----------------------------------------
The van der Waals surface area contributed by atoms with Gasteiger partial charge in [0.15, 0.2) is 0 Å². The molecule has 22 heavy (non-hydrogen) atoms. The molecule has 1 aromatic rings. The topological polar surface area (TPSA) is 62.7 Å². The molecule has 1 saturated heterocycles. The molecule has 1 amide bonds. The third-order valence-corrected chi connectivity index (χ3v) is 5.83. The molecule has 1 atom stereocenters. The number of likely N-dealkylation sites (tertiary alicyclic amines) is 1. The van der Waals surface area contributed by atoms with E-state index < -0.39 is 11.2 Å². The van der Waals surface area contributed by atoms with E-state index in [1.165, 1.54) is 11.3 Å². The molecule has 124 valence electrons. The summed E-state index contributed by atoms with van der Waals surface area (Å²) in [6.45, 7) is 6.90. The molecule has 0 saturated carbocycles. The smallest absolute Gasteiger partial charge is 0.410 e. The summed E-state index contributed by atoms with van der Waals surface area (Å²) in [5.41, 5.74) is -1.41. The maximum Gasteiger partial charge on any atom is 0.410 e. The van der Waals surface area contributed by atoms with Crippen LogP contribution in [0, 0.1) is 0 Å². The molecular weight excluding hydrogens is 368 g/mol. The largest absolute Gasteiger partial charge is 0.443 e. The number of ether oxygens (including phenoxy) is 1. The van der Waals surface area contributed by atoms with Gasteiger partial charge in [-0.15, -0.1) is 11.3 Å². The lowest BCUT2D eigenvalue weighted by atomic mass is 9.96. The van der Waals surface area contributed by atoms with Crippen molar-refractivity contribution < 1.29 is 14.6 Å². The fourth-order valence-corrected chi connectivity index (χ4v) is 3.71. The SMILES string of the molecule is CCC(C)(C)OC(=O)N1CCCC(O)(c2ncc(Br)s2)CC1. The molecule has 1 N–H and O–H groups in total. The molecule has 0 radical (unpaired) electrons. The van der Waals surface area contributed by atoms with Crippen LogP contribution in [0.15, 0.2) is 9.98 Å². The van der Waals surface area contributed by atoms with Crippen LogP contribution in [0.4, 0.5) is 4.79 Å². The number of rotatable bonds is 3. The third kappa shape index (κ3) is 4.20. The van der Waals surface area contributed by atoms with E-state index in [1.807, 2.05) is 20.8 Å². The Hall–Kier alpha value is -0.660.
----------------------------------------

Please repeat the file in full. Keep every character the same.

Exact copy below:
The van der Waals surface area contributed by atoms with Gasteiger partial charge in [0.15, 0.2) is 0 Å². The molecule has 22 heavy (non-hydrogen) atoms. The molecule has 1 aromatic rings. The topological polar surface area (TPSA) is 62.7 Å². The molecule has 1 saturated heterocycles. The molecule has 1 amide bonds. The third-order valence-corrected chi connectivity index (χ3v) is 5.83. The molecule has 1 atom stereocenters. The number of likely N-dealkylation sites (tertiary alicyclic amines) is 1. The van der Waals surface area contributed by atoms with E-state index < -0.39 is 11.2 Å². The van der Waals surface area contributed by atoms with E-state index in [1.165, 1.54) is 11.3 Å². The molecule has 124 valence electrons. The summed E-state index contributed by atoms with van der Waals surface area (Å²) in [6.45, 7) is 6.90. The molecule has 0 saturated carbocycles. The smallest absolute Gasteiger partial charge is 0.410 e. The summed E-state index contributed by atoms with van der Waals surface area (Å²) in [5.41, 5.74) is -1.41. The maximum Gasteiger partial charge on any atom is 0.410 e. The van der Waals surface area contributed by atoms with Crippen LogP contribution in [0, 0.1) is 0 Å². The molecular weight excluding hydrogens is 368 g/mol. The largest absolute Gasteiger partial charge is 0.443 e. The number of ether oxygens (including phenoxy) is 1. The van der Waals surface area contributed by atoms with Gasteiger partial charge in [-0.15, -0.1) is 11.3 Å². The lowest BCUT2D eigenvalue weighted by atomic mass is 9.96. The van der Waals surface area contributed by atoms with Crippen molar-refractivity contribution < 1.29 is 14.6 Å². The fourth-order valence-corrected chi connectivity index (χ4v) is 3.71. The SMILES string of the molecule is CCC(C)(C)OC(=O)N1CCCC(O)(c2ncc(Br)s2)CC1. The molecule has 1 N–H and O–H groups in total. The molecule has 0 radical (unpaired) electrons. The van der Waals surface area contributed by atoms with Crippen LogP contribution in [0.15, 0.2) is 9.98 Å². The van der Waals surface area contributed by atoms with Crippen LogP contribution in [0.4, 0.5) is 4.79 Å². The number of rotatable bonds is 3. The third kappa shape index (κ3) is 4.20. The van der Waals surface area contributed by atoms with E-state index in [1.807, 2.05) is 20.8 Å². The Hall–Kier alpha value is -0.660.